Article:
And you know what?  I wouldn’t have it any other way.  

For eleven months out of the year, I don’t like James Taylor.  I respect him as a talented musician, but his original work has never caught my ear; when I try listening to a Taylor album (my parents have plenty of those too), all I hear is the same song over and over, performed with an identical set of gentle, bland inflections.  It’s similar to how I feel about Josh Groban, except that with Taylor, I’m merely unimpressed, rather than stricken with a violent desire to punch the singer in his smug, overly-vibrato-voiced face every time I hear him sing. 

*Ahem* I digress…

When December rolls around, though, I am more than happy to listen to James Taylor on a loop, and the fact that I have no earthly choice in the matter is only ten percent of that, fifteen tops.  His Christmas album really is one of my favorites, an effective blend of the upbeat, festive numbers we all know and love like “Winter Wonderland” or “Jingle Bells” alongside more thoughtful, spiritual songs such as “In the Bleak Midwinter” or “Who Comes This Night.”  There are some rough spots, particularly in the middle, but on the whole, the selection of songs is very strong, and Taylor’s performances are excellent.  He voice and style is a perfect match for the material, and the album as a whole paints a very vivid portrait of the Christmas atmosphere and the meaning of the season.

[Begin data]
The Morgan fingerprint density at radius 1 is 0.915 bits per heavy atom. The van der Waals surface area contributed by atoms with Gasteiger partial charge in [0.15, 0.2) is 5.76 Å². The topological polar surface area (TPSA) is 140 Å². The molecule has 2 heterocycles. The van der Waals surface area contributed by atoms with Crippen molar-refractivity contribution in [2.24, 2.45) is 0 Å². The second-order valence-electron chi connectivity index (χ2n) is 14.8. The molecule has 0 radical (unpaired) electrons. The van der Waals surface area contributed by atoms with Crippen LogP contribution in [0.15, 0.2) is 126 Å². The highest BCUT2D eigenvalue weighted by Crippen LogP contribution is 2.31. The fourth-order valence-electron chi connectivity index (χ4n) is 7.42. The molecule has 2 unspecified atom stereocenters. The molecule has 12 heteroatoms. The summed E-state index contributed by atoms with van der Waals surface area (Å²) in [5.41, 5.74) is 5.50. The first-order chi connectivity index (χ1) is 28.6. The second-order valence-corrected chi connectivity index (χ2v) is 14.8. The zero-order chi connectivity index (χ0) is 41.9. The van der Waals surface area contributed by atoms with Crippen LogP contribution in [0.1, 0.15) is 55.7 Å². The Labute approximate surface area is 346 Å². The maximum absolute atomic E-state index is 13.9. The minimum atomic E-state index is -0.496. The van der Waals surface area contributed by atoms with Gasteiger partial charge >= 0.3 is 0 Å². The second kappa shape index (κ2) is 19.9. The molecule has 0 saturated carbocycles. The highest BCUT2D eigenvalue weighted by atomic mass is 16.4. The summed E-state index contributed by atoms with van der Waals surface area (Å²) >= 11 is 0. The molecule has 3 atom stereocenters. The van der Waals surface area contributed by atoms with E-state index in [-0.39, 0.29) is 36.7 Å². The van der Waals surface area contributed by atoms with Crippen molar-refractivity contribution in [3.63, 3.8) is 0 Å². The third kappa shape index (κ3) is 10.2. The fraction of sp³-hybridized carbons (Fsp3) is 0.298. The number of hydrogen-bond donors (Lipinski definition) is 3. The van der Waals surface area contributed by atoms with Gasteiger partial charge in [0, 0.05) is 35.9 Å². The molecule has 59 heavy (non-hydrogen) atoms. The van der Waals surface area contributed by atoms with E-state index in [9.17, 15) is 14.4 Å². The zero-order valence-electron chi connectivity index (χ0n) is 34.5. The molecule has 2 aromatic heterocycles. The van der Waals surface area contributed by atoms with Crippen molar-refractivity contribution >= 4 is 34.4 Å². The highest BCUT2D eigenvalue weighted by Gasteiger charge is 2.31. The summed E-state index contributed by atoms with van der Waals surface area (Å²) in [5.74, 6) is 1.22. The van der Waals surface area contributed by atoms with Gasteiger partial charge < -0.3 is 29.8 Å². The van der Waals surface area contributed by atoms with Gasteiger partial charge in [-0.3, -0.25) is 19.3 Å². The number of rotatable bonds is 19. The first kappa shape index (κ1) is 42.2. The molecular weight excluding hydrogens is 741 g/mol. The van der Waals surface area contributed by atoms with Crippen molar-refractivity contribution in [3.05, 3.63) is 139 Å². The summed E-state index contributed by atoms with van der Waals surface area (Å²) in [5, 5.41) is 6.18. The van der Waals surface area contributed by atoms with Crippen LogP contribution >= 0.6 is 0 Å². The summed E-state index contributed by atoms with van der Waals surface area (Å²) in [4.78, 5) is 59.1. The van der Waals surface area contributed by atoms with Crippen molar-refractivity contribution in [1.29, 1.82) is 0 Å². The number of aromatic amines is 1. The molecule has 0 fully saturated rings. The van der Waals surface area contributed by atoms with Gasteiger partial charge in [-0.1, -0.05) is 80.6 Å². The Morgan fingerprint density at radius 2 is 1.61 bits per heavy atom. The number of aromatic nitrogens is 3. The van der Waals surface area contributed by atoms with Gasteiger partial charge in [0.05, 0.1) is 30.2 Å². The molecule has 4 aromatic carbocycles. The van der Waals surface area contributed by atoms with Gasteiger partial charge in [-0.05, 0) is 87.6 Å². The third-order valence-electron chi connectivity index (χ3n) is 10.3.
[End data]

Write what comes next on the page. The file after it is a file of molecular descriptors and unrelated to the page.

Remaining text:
In fact, the ‘meaningful’ tracks are the best ones.  His takes on festive pop songs tend to underwhelm, with numbers like “Santa Claus is Coming to Town” struggling to find a unique voice or, in the case of “Baby It’s Cold Outside” and “Jingle Bells,” relying too heavily on gimmickry.  But when the material is serious, Taylor’s performances are thoughtful and precise.  “Go Tell it on the Mountain,” for instance, is a spiritual whose meaning is often lost trying to play up the song’s catchy sing-along aspect; Taylor, however, puts the depth of the lyrics first, allowing the verses to be soft, contemplative, and moving, modulating into a deserved triumphant mood at the chorus.  I certainly can’t claim to have heard every recording of this classic, but none have ever hit me in the way Taylor’s does: he understands the song in a way few artists do.